Artist fools the eye with shifting geometric patterns | Features | Pittsburgh | Pittsburgh City Paper

Artist fools the eye with shifting geometric patterns

Thomas manages to make something look both simple and complex

From Lenore D. Thomas' "Somewhere in Between"
From Lenore D. Thomas' "Somewhere in Between"

Stare long enough at "Somewhere in Between," a site-specific wall installation by Lenore D. Thomas at Pittsburgh Center for the Arts, and you might think your eyes are playing tricks. While the images are based on how we perceive multidimensional space, they are actually changing very slowly. What initially suggests a stagnant pattern is really a projection based on a mathematical concept. In basic geometry there is a flat plane square. But put six of them together on a flat piece of paper and they appear as a three-dimensional cube. Thomas expands on this concept by presenting a pattern of five-cubes, or penteracts, that slowly blur and morph into six-cubes (hexeracts), seven-cubes (hepteracts) and eight-cubes (octeracts).

The use of animation is new for Thomas, but it makes perfect sense. The wall installation, based on her two-dimensional work, is both painting and video. On the lower portion of the wall is a landscape of large flat abstract planes in striking colors. Almost cartoony, they appear like hills or mountains, while the sky above shifts subtly through several dimensions.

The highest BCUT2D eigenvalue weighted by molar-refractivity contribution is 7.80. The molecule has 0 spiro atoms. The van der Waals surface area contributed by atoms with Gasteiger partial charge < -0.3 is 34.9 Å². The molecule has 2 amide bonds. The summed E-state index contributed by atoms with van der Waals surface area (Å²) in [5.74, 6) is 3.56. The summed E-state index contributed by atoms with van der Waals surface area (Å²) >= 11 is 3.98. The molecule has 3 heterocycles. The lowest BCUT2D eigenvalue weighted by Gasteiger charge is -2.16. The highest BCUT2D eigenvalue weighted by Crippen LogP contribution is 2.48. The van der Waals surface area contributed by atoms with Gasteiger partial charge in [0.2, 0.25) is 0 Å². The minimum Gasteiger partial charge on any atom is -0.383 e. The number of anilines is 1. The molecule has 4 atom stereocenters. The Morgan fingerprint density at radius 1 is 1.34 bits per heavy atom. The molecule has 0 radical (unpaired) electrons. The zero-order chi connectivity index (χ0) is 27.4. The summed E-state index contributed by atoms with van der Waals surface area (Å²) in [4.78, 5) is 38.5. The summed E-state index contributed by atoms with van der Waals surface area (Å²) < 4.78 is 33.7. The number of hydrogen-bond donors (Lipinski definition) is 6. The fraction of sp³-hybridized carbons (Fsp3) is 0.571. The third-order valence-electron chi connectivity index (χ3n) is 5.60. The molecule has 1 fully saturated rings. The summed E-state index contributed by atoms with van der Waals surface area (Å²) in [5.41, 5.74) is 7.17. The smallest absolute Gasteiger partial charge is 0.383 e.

Thomas is interested in pattern and abstraction and how we perceive them. But she is also interested in observation. The work in this exhibition is inspired by her drives through the Western Pennsylvania landscape. She explains in an email: "I break down the elements of the landscape into geometric forms and create colors from intuition and a desire to create a sense of depth." In her work, space is explored through both flatness and dimension. The pairing adds complexity.

Alongside the installation are three earlier prints from a series called "I'm an hour ahead of being more awesome than you." For these, Thomas plays off the perception of Pittsburgh as a dirty city, using screenprint and smoke to combine flatness and pattern.

Most intriguingly, Thomas manages to make something look both simple and complex. Her adroit use of color and pattern make her images at once winsome and edgy. Creating her flattened landscapes, she actually uses multiple plate etchings and screenprints. In her artist's statement, she says that printmaking's flexibility allows her to "build an image with a dozen or more layers in one piece." While recognizably landscapes, the images are studies of perception and abstraction. Ultimately, your eyes really are playing tricks on you.

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